Let the airlines go bankrupt, but help their employees

There is no question that our airlines provide a network that moves people, goods, and mail around the country and overseas – essential to a prosperous and growing economy. Surely, it is in the national interest to see that they continue to operate. But that goal can be accomplished without bailing them out of the predicament they have created for themselves by returning 96% of their free cash over the past decade to shareholders rather than shoring up their balance sheets and preparing for the rainy day that has now arrived.

That use of funds drove share prices up and, not incidentally, the executive compensation schemes that are based, in part at least, on those share prices. Now they and their Democratic allies are pressing Treasury Secretary Steven Mnuchin to save them from the consequences of their profligacy.

The carriers are attempting to conflate bankruptcy with the economic death of the companies, and the end of their service to consumers, the loss of flights that have been taking them to visit Grandma or attend a business meeting. Not true.

In 1983, Continental Airlines went broke, to emerge three years later after mergers with People Express, Frontier, and New York Air. In 2002, United Airlines declared bankruptcy. So did Delta in 2005 and American in 2011. All are still around, flying us hither and yon, providing decent jobs, directly and indirectly, for millions. Others did merge into or transfer assets to stronger airlines or disappear. One such was Trump Shuttle, which Donald Trump, with financing from Citibank, bought for $365 million from Eastern Airlines in 1988 to service the Washington-Boston corridor. In 1990, despite initial success in winning significant market share in an overserved market, the airline ran out of cash and defaulted in 1990. There is no shortage of transport on the corridor it once served.

Under the supervision of the bankruptcy courts, airlines’ shareholders and lenders would be poorer, and labor unions might be required to negotiate new contracts. But the carriers would be able to pay for fuel, meet their payrolls, cover maintenance and other costs necessary to keep them in the air. The alternative is a $50 billion bailout for airlines, the biggest of which Bloomberg estimates have devoted 96% of their free cash flow to share buybacks in the past decade rather than strengthening their balance sheets in preparation for a crisis.

Mnuchin is deciding just what terms will be needed to protect taxpayers and reward them for the risk they are being asked to take. Impatient Democrats want Mnuchin to get those checks out to the airlines without demanding what House Speaker Nancy Pelosi and Senate Minority Leader Chuck Schumer call “unreasonable conditions.” They worry that airlines, faced with significant quid pro quos in return for a bailout, would again choose bankruptcy as the lesser evil.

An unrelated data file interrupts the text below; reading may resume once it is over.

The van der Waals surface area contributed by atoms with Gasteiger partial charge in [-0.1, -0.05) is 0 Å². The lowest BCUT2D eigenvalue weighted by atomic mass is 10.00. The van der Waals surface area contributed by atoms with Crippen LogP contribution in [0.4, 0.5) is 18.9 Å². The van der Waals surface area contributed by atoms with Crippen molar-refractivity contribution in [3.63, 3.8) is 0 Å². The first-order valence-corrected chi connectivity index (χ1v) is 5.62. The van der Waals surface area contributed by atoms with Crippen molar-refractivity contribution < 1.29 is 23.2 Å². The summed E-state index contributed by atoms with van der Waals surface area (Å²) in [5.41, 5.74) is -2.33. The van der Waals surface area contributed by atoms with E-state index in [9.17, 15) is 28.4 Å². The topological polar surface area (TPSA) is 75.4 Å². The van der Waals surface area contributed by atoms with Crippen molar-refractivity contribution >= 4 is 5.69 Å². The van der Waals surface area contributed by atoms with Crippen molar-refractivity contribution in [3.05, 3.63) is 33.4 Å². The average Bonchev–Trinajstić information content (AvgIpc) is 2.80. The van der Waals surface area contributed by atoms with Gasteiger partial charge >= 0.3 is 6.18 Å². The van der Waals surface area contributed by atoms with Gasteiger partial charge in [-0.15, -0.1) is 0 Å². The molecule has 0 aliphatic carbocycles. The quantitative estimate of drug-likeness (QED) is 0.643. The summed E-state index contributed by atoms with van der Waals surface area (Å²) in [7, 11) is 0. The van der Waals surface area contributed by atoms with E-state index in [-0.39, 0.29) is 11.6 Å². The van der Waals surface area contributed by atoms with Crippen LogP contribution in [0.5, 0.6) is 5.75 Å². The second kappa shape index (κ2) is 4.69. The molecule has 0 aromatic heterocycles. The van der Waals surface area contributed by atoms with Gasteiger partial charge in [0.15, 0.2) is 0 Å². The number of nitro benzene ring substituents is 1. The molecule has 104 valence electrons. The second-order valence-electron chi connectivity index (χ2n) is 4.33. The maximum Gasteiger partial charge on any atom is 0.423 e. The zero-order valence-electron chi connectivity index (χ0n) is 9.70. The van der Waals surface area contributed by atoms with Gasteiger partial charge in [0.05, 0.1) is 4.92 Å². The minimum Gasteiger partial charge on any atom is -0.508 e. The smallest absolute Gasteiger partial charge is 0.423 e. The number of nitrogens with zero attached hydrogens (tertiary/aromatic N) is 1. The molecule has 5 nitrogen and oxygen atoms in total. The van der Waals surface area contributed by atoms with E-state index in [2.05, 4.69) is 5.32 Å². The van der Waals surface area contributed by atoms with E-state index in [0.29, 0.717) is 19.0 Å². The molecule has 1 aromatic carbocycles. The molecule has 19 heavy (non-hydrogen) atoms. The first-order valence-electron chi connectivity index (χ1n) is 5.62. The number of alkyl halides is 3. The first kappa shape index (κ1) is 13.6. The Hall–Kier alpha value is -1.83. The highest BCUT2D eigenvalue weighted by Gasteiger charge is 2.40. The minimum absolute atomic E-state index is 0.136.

Although airline employees are generally well paid, especially compared with waitpersons (average annual income including tips probably $20,000-$25,000), they are entitled to ask their government for help with problems created by that government’s decision to shut down the economy, even though many earn far more than the taxpayers who will eventually pay the bill. Flight attendants earn about $50,000 annually, according to the Bureau of Labor Statistics, and pilots around $140,000.

That assistance, however, need not be coupled with a bailout of the carriers’ shareholders and creditors. Those investors took their risks, earned reasonable returns, including a flow of cash that might otherwise have gone into shoring up balance sheets. Help the innocent workers, but let the culpable investors and managers rely on the bankruptcy that they have relied on during past troubles.

The courts will, in the words of Don Gaffney, a longtime bankruptcy attorney (with the firm Snell & Wilmer, with which I have a relationship) who has dealt with airline bankruptcies in the past, “radically shrink or wipe out” shareholders and creditors. The latter might end up converting some of the debt to equity or stretching out repayments. Yes, renegotiated labor contracts might not initially be as rich as those they are replacing, but few will emerge from this crisis exempt from sacrifice.

The courts would enable the carriers to pay their workers, buy fuel, maintain their aircraft, and do all that is necessary to continue operating. Low fuel costs, which come to about 10% of operating costs due to low oil prices, will make that easier than otherwise would be the case. Initial operations will probably be at a level appropriate to currently constrained demand, expanding as the virus is defeated and travel gradually returns to precrisis levels. The Department of Transportation has been charged with preserving route structures while the carriers are in retreat, and initial indications are that Secretary Elaine Chao is interpreting that mandate in a way that will allow her to do that job as well as it can be done. And $50 billion will be available to fund the second relief act that Democrats say is needed.

Even more important, we will not have created the moral hazard that signals to other companies and industries that they will own their successes but taxpayers will own their failures – that we have transformed our system from market capitalism to lemon socialism.